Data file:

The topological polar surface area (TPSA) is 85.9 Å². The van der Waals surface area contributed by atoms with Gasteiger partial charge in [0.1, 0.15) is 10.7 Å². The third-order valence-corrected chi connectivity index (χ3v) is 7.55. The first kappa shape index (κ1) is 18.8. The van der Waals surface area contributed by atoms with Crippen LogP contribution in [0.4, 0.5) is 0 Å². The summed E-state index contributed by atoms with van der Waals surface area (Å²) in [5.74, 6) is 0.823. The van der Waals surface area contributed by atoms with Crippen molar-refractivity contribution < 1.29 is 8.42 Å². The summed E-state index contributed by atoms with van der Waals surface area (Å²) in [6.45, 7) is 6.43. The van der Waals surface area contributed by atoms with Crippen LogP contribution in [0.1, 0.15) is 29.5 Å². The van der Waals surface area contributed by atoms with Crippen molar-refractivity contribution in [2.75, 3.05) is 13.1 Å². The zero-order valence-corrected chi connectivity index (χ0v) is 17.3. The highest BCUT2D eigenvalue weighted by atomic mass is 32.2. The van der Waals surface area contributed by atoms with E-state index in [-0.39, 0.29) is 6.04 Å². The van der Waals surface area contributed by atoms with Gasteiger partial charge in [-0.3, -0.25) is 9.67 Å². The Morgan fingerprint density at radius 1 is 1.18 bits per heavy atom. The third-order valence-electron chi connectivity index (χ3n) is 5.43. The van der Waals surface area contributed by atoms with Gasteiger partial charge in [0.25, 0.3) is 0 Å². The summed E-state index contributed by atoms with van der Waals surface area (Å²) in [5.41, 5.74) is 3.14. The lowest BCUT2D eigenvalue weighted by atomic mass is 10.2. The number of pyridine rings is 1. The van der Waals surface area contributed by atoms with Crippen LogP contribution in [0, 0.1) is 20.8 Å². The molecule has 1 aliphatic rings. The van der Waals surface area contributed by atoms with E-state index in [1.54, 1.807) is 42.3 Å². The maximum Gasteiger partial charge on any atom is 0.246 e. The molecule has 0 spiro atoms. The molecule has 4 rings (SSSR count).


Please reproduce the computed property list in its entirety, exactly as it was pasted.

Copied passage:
The topological polar surface area (TPSA) is 85.9 Å². The van der Waals surface area contributed by atoms with Gasteiger partial charge in [0.1, 0.15) is 10.7 Å². The third-order valence-corrected chi connectivity index (χ3v) is 7.55. The first kappa shape index (κ1) is 18.8. The van der Waals surface area contributed by atoms with Crippen LogP contribution in [0.4, 0.5) is 0 Å². The summed E-state index contributed by atoms with van der Waals surface area (Å²) in [5.74, 6) is 0.823. The van der Waals surface area contributed by atoms with Crippen molar-refractivity contribution < 1.29 is 8.42 Å². The summed E-state index contributed by atoms with van der Waals surface area (Å²) in [6.45, 7) is 6.43. The van der Waals surface area contributed by atoms with Crippen LogP contribution in [0.1, 0.15) is 29.5 Å². The van der Waals surface area contributed by atoms with Crippen molar-refractivity contribution in [2.75, 3.05) is 13.1 Å². The zero-order valence-corrected chi connectivity index (χ0v) is 17.3. The highest BCUT2D eigenvalue weighted by atomic mass is 32.2. The van der Waals surface area contributed by atoms with E-state index in [-0.39, 0.29) is 6.04 Å². The van der Waals surface area contributed by atoms with Gasteiger partial charge in [-0.3, -0.25) is 9.67 Å². The Morgan fingerprint density at radius 1 is 1.18 bits per heavy atom. The third-order valence-electron chi connectivity index (χ3n) is 5.43. The van der Waals surface area contributed by atoms with Gasteiger partial charge in [0.25, 0.3) is 0 Å². The summed E-state index contributed by atoms with van der Waals surface area (Å²) in [5.41, 5.74) is 3.14. The lowest BCUT2D eigenvalue weighted by atomic mass is 10.2. The number of pyridine rings is 1. The van der Waals surface area contributed by atoms with Crippen LogP contribution in [0, 0.1) is 20.8 Å². The molecule has 1 aliphatic rings. The van der Waals surface area contributed by atoms with E-state index in [1.54, 1.807) is 42.3 Å². The maximum Gasteiger partial charge on any atom is 0.246 e. The molecule has 0 spiro atoms. The molecule has 4 rings (SSSR count).